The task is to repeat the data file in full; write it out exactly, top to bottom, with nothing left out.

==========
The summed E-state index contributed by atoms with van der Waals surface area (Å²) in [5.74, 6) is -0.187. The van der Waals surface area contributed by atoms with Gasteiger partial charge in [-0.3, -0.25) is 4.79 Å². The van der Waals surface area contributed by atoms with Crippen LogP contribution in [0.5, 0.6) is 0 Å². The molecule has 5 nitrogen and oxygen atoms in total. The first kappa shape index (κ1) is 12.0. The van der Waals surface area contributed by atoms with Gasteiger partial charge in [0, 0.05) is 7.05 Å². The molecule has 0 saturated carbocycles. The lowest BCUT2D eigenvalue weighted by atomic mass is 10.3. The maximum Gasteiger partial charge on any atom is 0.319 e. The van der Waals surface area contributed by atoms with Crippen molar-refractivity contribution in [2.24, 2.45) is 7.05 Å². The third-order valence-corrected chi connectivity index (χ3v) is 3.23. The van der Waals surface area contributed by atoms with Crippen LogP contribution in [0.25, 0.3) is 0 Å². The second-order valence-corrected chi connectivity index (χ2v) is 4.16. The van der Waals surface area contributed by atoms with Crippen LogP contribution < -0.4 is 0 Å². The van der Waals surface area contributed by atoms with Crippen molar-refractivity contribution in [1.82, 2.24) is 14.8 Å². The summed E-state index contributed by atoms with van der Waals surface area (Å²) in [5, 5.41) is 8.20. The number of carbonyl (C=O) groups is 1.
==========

The summed E-state index contributed by atoms with van der Waals surface area (Å²) in [5.74, 6) is -0.187. The van der Waals surface area contributed by atoms with Gasteiger partial charge in [-0.3, -0.25) is 4.79 Å². The van der Waals surface area contributed by atoms with Crippen LogP contribution in [0.5, 0.6) is 0 Å². The molecule has 5 nitrogen and oxygen atoms in total. The first kappa shape index (κ1) is 12.0. The van der Waals surface area contributed by atoms with Gasteiger partial charge in [0, 0.05) is 7.05 Å². The molecule has 0 saturated carbocycles. The lowest BCUT2D eigenvalue weighted by atomic mass is 10.3. The maximum Gasteiger partial charge on any atom is 0.319 e. The van der Waals surface area contributed by atoms with Crippen molar-refractivity contribution in [2.24, 2.45) is 7.05 Å². The third-order valence-corrected chi connectivity index (χ3v) is 3.23. The van der Waals surface area contributed by atoms with Crippen LogP contribution in [0.25, 0.3) is 0 Å². The second-order valence-corrected chi connectivity index (χ2v) is 4.16. The van der Waals surface area contributed by atoms with Crippen LogP contribution < -0.4 is 0 Å². The van der Waals surface area contributed by atoms with Crippen molar-refractivity contribution in [1.82, 2.24) is 14.8 Å². The summed E-state index contributed by atoms with van der Waals surface area (Å²) in [5, 5.41) is 8.20. The number of carbonyl (C=O) groups is 1.